Charlottetown's city council has voted to adopt recommendations to modify a statue of Canada's first prime minister.
The city's iconic seated statue of Sir John. A Macdonald in the historic home of Canadian Confederation on Prince Edward Island has been vandalized at least four times since last year. In June 2020, Charlottetown's city councillors voted to keep the statue on display at the entrance of Victoria Row, but resolved to include Indigenous leaders in an effort to tell the “full story”.
Council has now voted 8-1 in favour of adopting five recommendations presented by the Epekwitk Assembly of Councils joint forum.
Among those recommendations is to add another figure, such as an Indigenous child or elder, and to “seal off” the empty space on the bench so that it can no longer be used for photos.
Coun. Mike Duffy voted against the resolution, telling CBC News that he thought the statue was popular:
“Eighty-three per cent of the emails that came in favoured John A. Macdonald staying where he is, and when you get that kind of feedback from the general public, you tend to listen,” he said.
“What the people in the city wanted, they directly told me about it. Everything else is, you know, in the past. I don't know what's there and what's not there.”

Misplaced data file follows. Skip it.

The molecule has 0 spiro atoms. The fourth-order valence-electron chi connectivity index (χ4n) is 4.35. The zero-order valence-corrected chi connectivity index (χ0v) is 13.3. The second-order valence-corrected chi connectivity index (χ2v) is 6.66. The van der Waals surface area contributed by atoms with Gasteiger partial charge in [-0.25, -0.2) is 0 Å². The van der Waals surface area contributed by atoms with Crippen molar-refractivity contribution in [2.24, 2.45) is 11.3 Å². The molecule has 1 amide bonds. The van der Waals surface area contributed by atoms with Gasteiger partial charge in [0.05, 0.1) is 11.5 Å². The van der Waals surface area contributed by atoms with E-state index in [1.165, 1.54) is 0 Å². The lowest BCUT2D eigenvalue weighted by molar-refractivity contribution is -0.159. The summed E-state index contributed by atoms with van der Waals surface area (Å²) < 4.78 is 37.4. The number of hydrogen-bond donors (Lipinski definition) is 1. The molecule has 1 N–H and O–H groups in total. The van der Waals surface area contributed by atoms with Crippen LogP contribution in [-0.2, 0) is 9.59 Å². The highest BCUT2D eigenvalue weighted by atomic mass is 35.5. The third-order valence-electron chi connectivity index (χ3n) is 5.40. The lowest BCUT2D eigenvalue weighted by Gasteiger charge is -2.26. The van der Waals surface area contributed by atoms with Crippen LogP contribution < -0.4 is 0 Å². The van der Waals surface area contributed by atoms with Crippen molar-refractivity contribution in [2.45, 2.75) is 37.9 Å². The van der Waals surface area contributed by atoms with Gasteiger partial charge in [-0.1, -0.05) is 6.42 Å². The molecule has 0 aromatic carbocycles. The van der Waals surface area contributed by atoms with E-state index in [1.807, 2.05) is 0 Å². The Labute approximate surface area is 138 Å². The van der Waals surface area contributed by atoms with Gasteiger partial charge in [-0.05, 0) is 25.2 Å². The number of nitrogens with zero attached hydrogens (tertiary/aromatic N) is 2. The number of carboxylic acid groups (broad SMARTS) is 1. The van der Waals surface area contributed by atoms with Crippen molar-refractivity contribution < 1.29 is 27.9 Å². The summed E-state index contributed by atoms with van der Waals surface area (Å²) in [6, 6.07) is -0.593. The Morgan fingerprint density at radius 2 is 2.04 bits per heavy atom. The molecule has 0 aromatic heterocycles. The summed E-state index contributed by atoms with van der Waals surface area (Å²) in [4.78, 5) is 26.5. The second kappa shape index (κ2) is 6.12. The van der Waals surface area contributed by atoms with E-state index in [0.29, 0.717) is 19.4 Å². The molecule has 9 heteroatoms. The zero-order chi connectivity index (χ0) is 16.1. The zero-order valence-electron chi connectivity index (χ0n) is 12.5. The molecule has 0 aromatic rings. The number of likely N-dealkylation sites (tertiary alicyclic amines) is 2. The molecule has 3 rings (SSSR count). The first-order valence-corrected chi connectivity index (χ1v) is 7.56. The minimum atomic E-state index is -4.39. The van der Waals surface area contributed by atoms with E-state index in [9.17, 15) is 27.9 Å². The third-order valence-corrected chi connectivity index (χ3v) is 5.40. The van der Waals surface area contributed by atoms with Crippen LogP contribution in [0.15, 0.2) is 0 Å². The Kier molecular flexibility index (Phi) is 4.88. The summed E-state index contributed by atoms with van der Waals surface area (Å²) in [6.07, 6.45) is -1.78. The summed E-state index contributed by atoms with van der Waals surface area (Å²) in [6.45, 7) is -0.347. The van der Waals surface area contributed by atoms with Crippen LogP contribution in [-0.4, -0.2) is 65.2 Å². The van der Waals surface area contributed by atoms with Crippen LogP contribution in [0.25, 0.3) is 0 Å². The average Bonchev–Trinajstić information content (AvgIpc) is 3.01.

The bronze sculpture was created by Colorado-based artist Mike Halterman in 2008, who recently told the Canadian Press that he's “an artist, man, not a politician,” and agreed that adding a second person to the statue “might work.”
Last year, Halterman told local media he was receiving hate mail for creating the piece:
“First of all, I was hired and whenever somebody pays me, I do the work," Halterman said in a telephone interview with The Guardian on Monday.
“It got three hate emails this morning. Oh, yeah, I’m getting those like crazy. Some say John A. was an a**hole. Ok, fine. That’s out of my control. When I’m hired to do the work... I’ve got bills to pay, too. I’m not backing down from anybody. You want to throw rocks at me? Fine. I’ll throw them back."
The recommendations approved by the council also required that “if the artist engaged is not Indigenous, a Mi'kmaw artist should be hired as a consultant” and to incorporate signage to showcase “the devastating role that Sir John A. Macdonald played in the Indigenous history of Canada.”